I don’t think that one quite fits the Christmas theme.

I won’t be leaving my Christmas music to the Geniuses anymore.

Santa Claus Goes to Our Church

Santa Claus is an usher at the noon Mass at our parish, except during November and December when he’s extra busy.  Kids who attend the noon Mass are used to seeing him there all year ’round, and have been known to tell their friends that Santa Claus goes to our church.

Santa wears red (and sometimes green) regardless of the season, and is always happy to take a break from handing out bulletins after Mass to talk to children.  Last November, before his schedule forced him to switch to an earlier Mass for a couple of months, he gave out little cards to the children with his picture on it and the message, “I saw Santa today, and he said I’m on the Good List.”

On the Sunday after Christmas, Santa is back in his usual spot as an usher, sporting his red parka.  You can see that the kids are all watching him:  Santa is here!  After Mass, they like to go and greet him.  Little Brother makes it a point to thank Santa for his Christmas gifts.

I’m grateful this year that the magic of Santa Claus is still alive in my home.  Little Brother and Adventure Boy still believe.  In fact, just before Christmas, there was almost a fistfight in here when one of the other Street Urchins suggested that Santa might not be real.  It was 3 to 1 FOR Santa, I’m happy to report.  I’m sure that our Christmas Eve tradition, as well as Santa’s quiet presence in our church, have plenty to do with that.


Santa gave me a new camera for Christmas, which is great because my old camera bit the dust just before Little Brother’s First Communion, and the crummy point-and-shoot I bought, in a hurry, so I could get pictures of that special day was, well, crummy.

Little Brother was happy to take it off my hands. For an 8-year-old, it does just fine.

Middle Sister has been enjoying my camera. She’s 15 today, so I trust her with it. She has a good eye. I love this picture of some of my favorite Christmas decorations.

Here’s a shot of my Christmas tree, which I briefly got to light up again.  The lights went back out sometime yesterday.  Apparently I’m burning through the extension cord.  Guess it’s time to use 2 cords for this many lights (about 1600).  I took a break from cookie baking on the 23rd to replace the cord that I had originally used.

Last, two pictures of the results of the snowstorm.  There will be more later but I don’t want to go outside yet!  One is of my across-the-street neighbor’s house; I thought their Christmas lights looked cool in the snowstorm.  The other is around the edge of my pool, where the 40-mph-winds created a moat, exposing the rocks around the sides.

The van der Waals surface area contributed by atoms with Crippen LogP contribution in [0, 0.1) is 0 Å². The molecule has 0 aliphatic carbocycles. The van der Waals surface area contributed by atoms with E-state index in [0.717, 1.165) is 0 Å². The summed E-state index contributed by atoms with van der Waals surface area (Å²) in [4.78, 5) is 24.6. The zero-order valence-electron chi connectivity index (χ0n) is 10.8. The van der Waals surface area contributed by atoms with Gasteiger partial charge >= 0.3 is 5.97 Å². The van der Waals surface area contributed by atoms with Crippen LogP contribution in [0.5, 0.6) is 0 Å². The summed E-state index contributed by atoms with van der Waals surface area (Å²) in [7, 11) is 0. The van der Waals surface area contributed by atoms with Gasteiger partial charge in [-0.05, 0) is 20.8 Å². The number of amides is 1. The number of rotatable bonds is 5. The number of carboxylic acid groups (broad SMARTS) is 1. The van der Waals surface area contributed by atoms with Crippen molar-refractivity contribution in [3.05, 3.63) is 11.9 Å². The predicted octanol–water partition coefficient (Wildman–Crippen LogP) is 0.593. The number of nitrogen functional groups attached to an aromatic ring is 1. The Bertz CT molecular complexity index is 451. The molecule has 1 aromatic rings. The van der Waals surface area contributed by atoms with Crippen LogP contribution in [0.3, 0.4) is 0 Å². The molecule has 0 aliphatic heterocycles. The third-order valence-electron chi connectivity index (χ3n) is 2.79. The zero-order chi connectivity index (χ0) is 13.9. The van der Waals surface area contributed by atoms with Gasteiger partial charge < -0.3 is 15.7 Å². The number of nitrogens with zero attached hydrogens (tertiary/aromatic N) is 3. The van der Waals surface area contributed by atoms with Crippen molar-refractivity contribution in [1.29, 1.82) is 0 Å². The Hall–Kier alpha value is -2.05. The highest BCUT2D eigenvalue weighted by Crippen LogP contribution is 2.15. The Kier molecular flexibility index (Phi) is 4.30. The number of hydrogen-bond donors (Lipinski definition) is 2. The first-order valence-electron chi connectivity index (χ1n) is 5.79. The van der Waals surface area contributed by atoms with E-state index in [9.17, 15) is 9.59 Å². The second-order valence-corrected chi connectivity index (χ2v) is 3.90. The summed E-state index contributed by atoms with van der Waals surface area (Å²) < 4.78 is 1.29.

Last Thing on the List

There is SO MUCH on the list right now.
Haircuts for me and Little Brother
Wrap gifts
Do Tons o’Laundry
Freelance work here and here
And, of course, all the baking

So when the Christmas tree went dark the other night, I left it for another day. I think it’s going to be left for a few more days unless someone else decides they want to troubleshoot the extension-cord situation. The tree’s pretty without lights–prettier with lights, but it’s loaded with colorful ornaments and that might just have to do.

Grade-School Drama

…of the cutest kind.

The primary grades at Little Brother’s school put on their Christmas play tonight. It’s always a “play within a play” in which something happens that might prevent the Christmas pageant.

This year Little Brother played the Grinch/Scrooge character–actually a politician more concerned with getting votes than with the Christmas story. He wore a suit–and a “red power tie.” And a top hat. My big kids said he was “totally a boss.” He had some great one-liners in his part and nailed the comic timing.

The rest of the play was enjoyable because it was a primary-school Christmas play. That means it came complete with:
–can-can dancers that danced in opposite directions and sometimes kicked each other
–battery-operated candles, some of which did not light
–two kids on the top riser that nearly came to blows
–dueling verses of the same Christmas carol (kids were apparently confused about whether to sing verse 2 or verse 3. Both were going at once.)
–hippies, and a “rich couple” named Thurston and Lovey. The kids didn’t get that joke.
–two kids who spoke in a strange accent (but who don’t in real life.)
–lots of adorable off-key singing
–and a light-up star.

The first, second, and third graders did a great job. The play was lots of fun to watch–and the prelude by the pre-K and kindergarten was nothing short of adorable. Little kids + carols + reindeer headgear = completely cute.